[A Brief on Stablecoin] Stablecoin on the Cusp, How to Understand the Hot Topic of Crypto Currency Stablecoin (Part 1)
(Due to birth of GUSD and major price of the cryptocurrency fluctuations, blockchain-based stablecoin has recently become a hot topic of discussion among industries. A member from the Chinese Alchemint community, Yi Mo has hereby published his opinions on the topic of stablecoin. Yi Mo expressed in his article that he has learned from the point of views of Zhu Chen Mikko and Pan Chao, and also pays tribute to the two predecessors. This article is divided into part 1, 2, and 3. Alchemint will be continuously publishing Yi Mo’s article on stablecoin this week on our public platform.)
Recently, with blockchain investment in the big bear market, majority of token prices have dropped by 90% since their births. More than that, much trusted blockchain-based Bitcoin and Ethereum have also experienced a more than 50% drop from their highest point. This is especially so for Ethereum, in which a drop from nearly $1,500 at the beginning of the year to around $220 now can be seen. These are all due to the unobvious landing situation of blockchain application, at the same time, small market value of digital currency causes easy manipulation and operation from big funds. In fact, these are all game theory.
The demand for stablecoin in this bear market can be heard, as the ecology of blockchain technology has created an express system of global economic flow. However, the assets operating in this system are Bitcoin, Ethereum, and other digital currencies which have high price volatility, therefore exist uncertainties and inconveniences during the value exchange process. The uncertainties are on price volatility, whereas inconveniences are on timely conversions between digital currency and fiat money. Blockchain-based stablecoin can greatly reduce the uncertainty and inconvenience of blockchain value transmission.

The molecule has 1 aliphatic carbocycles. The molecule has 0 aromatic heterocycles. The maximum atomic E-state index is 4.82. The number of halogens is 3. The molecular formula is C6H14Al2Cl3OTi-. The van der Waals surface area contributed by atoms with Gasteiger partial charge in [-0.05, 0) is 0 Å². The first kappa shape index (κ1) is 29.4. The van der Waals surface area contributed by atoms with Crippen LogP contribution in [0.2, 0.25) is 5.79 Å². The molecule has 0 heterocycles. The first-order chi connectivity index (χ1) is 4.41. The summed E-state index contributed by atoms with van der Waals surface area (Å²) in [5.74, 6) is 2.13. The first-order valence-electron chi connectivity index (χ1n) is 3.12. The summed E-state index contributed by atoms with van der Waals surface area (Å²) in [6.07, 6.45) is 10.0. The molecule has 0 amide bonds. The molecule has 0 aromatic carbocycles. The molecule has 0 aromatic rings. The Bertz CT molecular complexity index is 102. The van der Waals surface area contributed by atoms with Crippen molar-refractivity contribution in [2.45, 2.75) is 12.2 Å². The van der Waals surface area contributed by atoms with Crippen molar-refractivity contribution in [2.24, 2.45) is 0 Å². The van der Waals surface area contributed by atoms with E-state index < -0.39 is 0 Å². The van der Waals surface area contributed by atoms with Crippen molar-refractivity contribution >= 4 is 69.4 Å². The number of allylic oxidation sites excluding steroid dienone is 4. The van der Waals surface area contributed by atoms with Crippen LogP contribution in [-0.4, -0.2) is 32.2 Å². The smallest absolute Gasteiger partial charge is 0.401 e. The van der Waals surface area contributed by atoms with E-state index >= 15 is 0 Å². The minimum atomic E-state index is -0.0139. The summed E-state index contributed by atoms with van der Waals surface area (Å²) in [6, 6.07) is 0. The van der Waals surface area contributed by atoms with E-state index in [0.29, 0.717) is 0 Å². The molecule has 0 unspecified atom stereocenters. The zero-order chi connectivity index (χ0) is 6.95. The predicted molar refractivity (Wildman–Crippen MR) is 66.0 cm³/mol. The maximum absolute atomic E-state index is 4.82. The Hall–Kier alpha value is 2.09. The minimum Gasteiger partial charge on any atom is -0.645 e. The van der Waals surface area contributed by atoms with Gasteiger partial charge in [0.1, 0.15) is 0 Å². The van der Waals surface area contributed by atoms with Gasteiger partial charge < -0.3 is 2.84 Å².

It is understood through media that the New York State Department of Financial Services (NYDFS) has approved the issuance of two types of stablecoins built on Ethereum: the Gemini Dollar issued by Gemini and the Paxos Standard issued by Paxos. Both companies will be using the form of fiat money reserve account to launch stable digital currency built on Ethereum that is collateralized by the US dollar. Parties in the market have expressed positive attitude with the release of this news. The main message brought by this news to the market is that blockchain technology is supported by a supervision agency, and that the market generally thinks that supervised stablecoin will be able to energize the digital currency quotation in the bear market, and it is because of a regulatory-compliant agency that they are more willing to carry out transactions using supervised digital currency and make digital asset investments. This has indeed given many spaces for creativity for the whole blockchain market.
Gemini Dollar (GUSD) is a centrally issued stablecoin. It has the advantage of easy supervision, decreasing risks during digital currency investments for regulatory-compliant agencies. On the other hand, although USDT is also a centrally issued stablecoin with advantages in its circulation and market recognition, it is after all still a stablecoin issued by Tether, a regulatory-unsupervised agency. The biggest problem with centrally issued stablecoin is that its credibility is subjected to the issuing agency. This is because the value of stablecoin issued by a centralized agency comes from the fiat money that the agency can exchange. This means stablecoin issued by centralized agency is more like debt issued by agency. Like all creditors, its value comes from the market’s confidence towards the agency. As said by economic researcher Pan Chao, this type of stablecoin is fiat money deposit conversion certificate.